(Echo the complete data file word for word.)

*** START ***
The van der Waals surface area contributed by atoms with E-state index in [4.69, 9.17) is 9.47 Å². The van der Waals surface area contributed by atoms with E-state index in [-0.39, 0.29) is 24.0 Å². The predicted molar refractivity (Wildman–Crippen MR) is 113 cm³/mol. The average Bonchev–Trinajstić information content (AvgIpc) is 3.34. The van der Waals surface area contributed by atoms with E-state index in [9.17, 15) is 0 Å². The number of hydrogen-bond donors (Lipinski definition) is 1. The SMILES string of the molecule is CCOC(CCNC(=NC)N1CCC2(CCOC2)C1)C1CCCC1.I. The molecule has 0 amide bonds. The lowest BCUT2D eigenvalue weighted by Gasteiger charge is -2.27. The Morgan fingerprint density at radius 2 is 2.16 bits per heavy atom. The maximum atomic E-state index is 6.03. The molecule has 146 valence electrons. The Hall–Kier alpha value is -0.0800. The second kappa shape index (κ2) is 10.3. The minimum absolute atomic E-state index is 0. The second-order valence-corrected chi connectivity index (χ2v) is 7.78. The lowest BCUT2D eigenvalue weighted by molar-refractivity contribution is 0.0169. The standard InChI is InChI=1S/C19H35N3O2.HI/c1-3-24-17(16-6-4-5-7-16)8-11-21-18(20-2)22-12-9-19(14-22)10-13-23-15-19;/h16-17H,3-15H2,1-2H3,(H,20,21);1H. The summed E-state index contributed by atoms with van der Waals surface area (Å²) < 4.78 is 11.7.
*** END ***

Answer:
The van der Waals surface area contributed by atoms with E-state index in [4.69, 9.17) is 9.47 Å². The van der Waals surface area contributed by atoms with E-state index in [-0.39, 0.29) is 24.0 Å². The predicted molar refractivity (Wildman–Crippen MR) is 113 cm³/mol. The average Bonchev–Trinajstić information content (AvgIpc) is 3.34. The van der Waals surface area contributed by atoms with E-state index in [9.17, 15) is 0 Å². The number of hydrogen-bond donors (Lipinski definition) is 1. The SMILES string of the molecule is CCOC(CCNC(=NC)N1CCC2(CCOC2)C1)C1CCCC1.I. The molecule has 0 amide bonds. The lowest BCUT2D eigenvalue weighted by Gasteiger charge is -2.27. The Morgan fingerprint density at radius 2 is 2.16 bits per heavy atom. The maximum atomic E-state index is 6.03. The molecule has 146 valence electrons. The Hall–Kier alpha value is -0.0800. The second kappa shape index (κ2) is 10.3. The minimum absolute atomic E-state index is 0. The second-order valence-corrected chi connectivity index (χ2v) is 7.78. The lowest BCUT2D eigenvalue weighted by molar-refractivity contribution is 0.0169. The standard InChI is InChI=1S/C19H35N3O2.HI/c1-3-24-17(16-6-4-5-7-16)8-11-21-18(20-2)22-12-9-19(14-22)10-13-23-15-19;/h16-17H,3-15H2,1-2H3,(H,20,21);1H. The summed E-state index contributed by atoms with van der Waals surface area (Å²) < 4.78 is 11.7.